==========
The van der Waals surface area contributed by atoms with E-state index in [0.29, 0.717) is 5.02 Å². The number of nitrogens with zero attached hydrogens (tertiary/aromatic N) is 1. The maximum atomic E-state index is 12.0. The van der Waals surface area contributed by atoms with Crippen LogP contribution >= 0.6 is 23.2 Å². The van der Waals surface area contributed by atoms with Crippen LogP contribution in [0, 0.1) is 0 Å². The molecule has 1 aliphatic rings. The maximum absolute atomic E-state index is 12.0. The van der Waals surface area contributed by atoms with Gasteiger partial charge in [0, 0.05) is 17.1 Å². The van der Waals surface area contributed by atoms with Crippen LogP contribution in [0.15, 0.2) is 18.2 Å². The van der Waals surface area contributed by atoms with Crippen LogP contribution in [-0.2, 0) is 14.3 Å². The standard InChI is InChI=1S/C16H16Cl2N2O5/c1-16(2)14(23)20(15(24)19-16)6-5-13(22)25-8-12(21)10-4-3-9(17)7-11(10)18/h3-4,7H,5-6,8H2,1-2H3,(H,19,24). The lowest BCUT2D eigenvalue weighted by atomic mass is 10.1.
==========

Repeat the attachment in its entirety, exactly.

The van der Waals surface area contributed by atoms with E-state index in [0.29, 0.717) is 5.02 Å². The number of nitrogens with zero attached hydrogens (tertiary/aromatic N) is 1. The maximum atomic E-state index is 12.0. The van der Waals surface area contributed by atoms with Crippen LogP contribution >= 0.6 is 23.2 Å². The van der Waals surface area contributed by atoms with Crippen LogP contribution in [0, 0.1) is 0 Å². The molecule has 1 aliphatic rings. The maximum absolute atomic E-state index is 12.0. The van der Waals surface area contributed by atoms with Gasteiger partial charge in [0, 0.05) is 17.1 Å². The van der Waals surface area contributed by atoms with Crippen LogP contribution in [0.15, 0.2) is 18.2 Å². The van der Waals surface area contributed by atoms with Crippen LogP contribution in [-0.2, 0) is 14.3 Å². The standard InChI is InChI=1S/C16H16Cl2N2O5/c1-16(2)14(23)20(15(24)19-16)6-5-13(22)25-8-12(21)10-4-3-9(17)7-11(10)18/h3-4,7H,5-6,8H2,1-2H3,(H,19,24). The lowest BCUT2D eigenvalue weighted by atomic mass is 10.1.